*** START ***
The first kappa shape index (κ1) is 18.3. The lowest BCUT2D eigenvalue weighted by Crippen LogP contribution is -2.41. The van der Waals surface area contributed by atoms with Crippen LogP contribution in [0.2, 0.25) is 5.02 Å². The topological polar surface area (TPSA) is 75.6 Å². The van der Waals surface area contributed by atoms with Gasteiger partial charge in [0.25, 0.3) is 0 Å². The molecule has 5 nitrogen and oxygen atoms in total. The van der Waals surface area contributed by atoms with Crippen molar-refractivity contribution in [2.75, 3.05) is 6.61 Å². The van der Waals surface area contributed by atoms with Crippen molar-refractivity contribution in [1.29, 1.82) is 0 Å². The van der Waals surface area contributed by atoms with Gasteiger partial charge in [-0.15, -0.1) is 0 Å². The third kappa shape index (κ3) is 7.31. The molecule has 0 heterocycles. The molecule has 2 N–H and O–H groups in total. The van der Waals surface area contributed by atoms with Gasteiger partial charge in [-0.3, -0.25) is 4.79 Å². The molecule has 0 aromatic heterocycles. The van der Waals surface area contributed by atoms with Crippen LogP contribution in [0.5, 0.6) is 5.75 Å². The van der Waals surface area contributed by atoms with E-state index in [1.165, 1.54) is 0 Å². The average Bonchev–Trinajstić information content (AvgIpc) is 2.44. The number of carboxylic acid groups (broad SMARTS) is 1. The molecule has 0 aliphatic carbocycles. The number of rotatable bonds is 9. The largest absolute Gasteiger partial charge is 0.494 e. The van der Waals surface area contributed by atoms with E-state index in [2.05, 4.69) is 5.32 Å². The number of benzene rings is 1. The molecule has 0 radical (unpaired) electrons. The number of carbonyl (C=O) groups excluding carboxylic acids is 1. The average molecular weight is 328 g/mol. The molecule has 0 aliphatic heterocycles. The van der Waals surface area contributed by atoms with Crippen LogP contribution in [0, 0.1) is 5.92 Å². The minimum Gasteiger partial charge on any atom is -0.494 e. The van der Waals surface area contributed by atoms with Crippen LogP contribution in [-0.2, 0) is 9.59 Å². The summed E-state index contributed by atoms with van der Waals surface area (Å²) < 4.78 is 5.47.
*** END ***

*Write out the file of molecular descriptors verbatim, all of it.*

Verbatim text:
The first kappa shape index (κ1) is 18.3. The lowest BCUT2D eigenvalue weighted by Crippen LogP contribution is -2.41. The van der Waals surface area contributed by atoms with Crippen LogP contribution in [0.2, 0.25) is 5.02 Å². The topological polar surface area (TPSA) is 75.6 Å². The van der Waals surface area contributed by atoms with Gasteiger partial charge in [0.25, 0.3) is 0 Å². The molecule has 5 nitrogen and oxygen atoms in total. The van der Waals surface area contributed by atoms with Crippen molar-refractivity contribution in [2.75, 3.05) is 6.61 Å². The van der Waals surface area contributed by atoms with Crippen molar-refractivity contribution in [1.29, 1.82) is 0 Å². The van der Waals surface area contributed by atoms with Gasteiger partial charge in [-0.15, -0.1) is 0 Å². The third kappa shape index (κ3) is 7.31. The molecule has 0 heterocycles. The molecule has 2 N–H and O–H groups in total. The van der Waals surface area contributed by atoms with Gasteiger partial charge in [-0.3, -0.25) is 4.79 Å². The molecule has 0 aromatic heterocycles. The van der Waals surface area contributed by atoms with Crippen LogP contribution in [0.5, 0.6) is 5.75 Å². The van der Waals surface area contributed by atoms with E-state index in [1.165, 1.54) is 0 Å². The average Bonchev–Trinajstić information content (AvgIpc) is 2.44. The number of carboxylic acid groups (broad SMARTS) is 1. The molecule has 0 aliphatic carbocycles. The number of rotatable bonds is 9. The largest absolute Gasteiger partial charge is 0.494 e. The van der Waals surface area contributed by atoms with E-state index in [2.05, 4.69) is 5.32 Å². The number of benzene rings is 1. The molecule has 0 radical (unpaired) electrons. The number of carbonyl (C=O) groups excluding carboxylic acids is 1. The average molecular weight is 328 g/mol. The molecule has 0 aliphatic heterocycles. The van der Waals surface area contributed by atoms with Crippen LogP contribution in [0, 0.1) is 5.92 Å². The minimum Gasteiger partial charge on any atom is -0.494 e. The van der Waals surface area contributed by atoms with Crippen LogP contribution in [-0.2, 0) is 9.59 Å². The summed E-state index contributed by atoms with van der Waals surface area (Å²) < 4.78 is 5.47.